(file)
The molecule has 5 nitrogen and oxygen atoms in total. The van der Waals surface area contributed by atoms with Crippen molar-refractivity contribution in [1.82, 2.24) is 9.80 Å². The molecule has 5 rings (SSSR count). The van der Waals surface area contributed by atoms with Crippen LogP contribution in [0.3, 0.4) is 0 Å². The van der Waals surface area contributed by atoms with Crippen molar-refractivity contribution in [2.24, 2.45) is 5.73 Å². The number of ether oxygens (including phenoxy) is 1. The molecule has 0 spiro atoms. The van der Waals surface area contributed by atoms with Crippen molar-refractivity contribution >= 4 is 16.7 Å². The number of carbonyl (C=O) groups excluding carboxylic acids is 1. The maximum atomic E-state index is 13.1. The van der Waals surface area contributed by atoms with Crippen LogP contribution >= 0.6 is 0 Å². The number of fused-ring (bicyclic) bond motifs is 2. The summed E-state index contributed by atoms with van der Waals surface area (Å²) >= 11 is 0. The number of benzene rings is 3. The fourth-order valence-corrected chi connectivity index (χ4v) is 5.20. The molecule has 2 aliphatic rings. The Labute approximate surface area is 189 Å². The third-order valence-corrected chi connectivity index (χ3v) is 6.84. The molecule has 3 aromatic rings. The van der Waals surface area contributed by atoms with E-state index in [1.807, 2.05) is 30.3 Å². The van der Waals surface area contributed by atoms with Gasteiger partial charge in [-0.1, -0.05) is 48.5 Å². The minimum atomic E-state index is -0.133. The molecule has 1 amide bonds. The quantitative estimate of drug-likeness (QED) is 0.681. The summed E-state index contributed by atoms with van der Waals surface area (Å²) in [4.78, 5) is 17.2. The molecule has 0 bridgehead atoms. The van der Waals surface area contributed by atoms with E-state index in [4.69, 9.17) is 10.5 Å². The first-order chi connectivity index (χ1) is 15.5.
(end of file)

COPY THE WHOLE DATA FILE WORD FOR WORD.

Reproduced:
The molecule has 5 nitrogen and oxygen atoms in total. The van der Waals surface area contributed by atoms with Crippen molar-refractivity contribution in [1.82, 2.24) is 9.80 Å². The molecule has 5 rings (SSSR count). The van der Waals surface area contributed by atoms with Crippen LogP contribution in [0.3, 0.4) is 0 Å². The van der Waals surface area contributed by atoms with Crippen molar-refractivity contribution in [2.24, 2.45) is 5.73 Å². The number of ether oxygens (including phenoxy) is 1. The molecule has 0 spiro atoms. The van der Waals surface area contributed by atoms with Crippen molar-refractivity contribution >= 4 is 16.7 Å². The number of carbonyl (C=O) groups excluding carboxylic acids is 1. The maximum atomic E-state index is 13.1. The van der Waals surface area contributed by atoms with Crippen LogP contribution >= 0.6 is 0 Å². The number of fused-ring (bicyclic) bond motifs is 2. The summed E-state index contributed by atoms with van der Waals surface area (Å²) >= 11 is 0. The number of benzene rings is 3. The fourth-order valence-corrected chi connectivity index (χ4v) is 5.20. The molecule has 2 aliphatic rings. The Labute approximate surface area is 189 Å². The third-order valence-corrected chi connectivity index (χ3v) is 6.84. The molecule has 3 aromatic rings. The van der Waals surface area contributed by atoms with E-state index in [1.807, 2.05) is 30.3 Å². The van der Waals surface area contributed by atoms with Gasteiger partial charge in [-0.1, -0.05) is 48.5 Å². The minimum atomic E-state index is -0.133. The molecule has 1 amide bonds. The quantitative estimate of drug-likeness (QED) is 0.681. The summed E-state index contributed by atoms with van der Waals surface area (Å²) in [4.78, 5) is 17.2. The molecule has 0 bridgehead atoms. The van der Waals surface area contributed by atoms with E-state index in [4.69, 9.17) is 10.5 Å². The first-order chi connectivity index (χ1) is 15.5.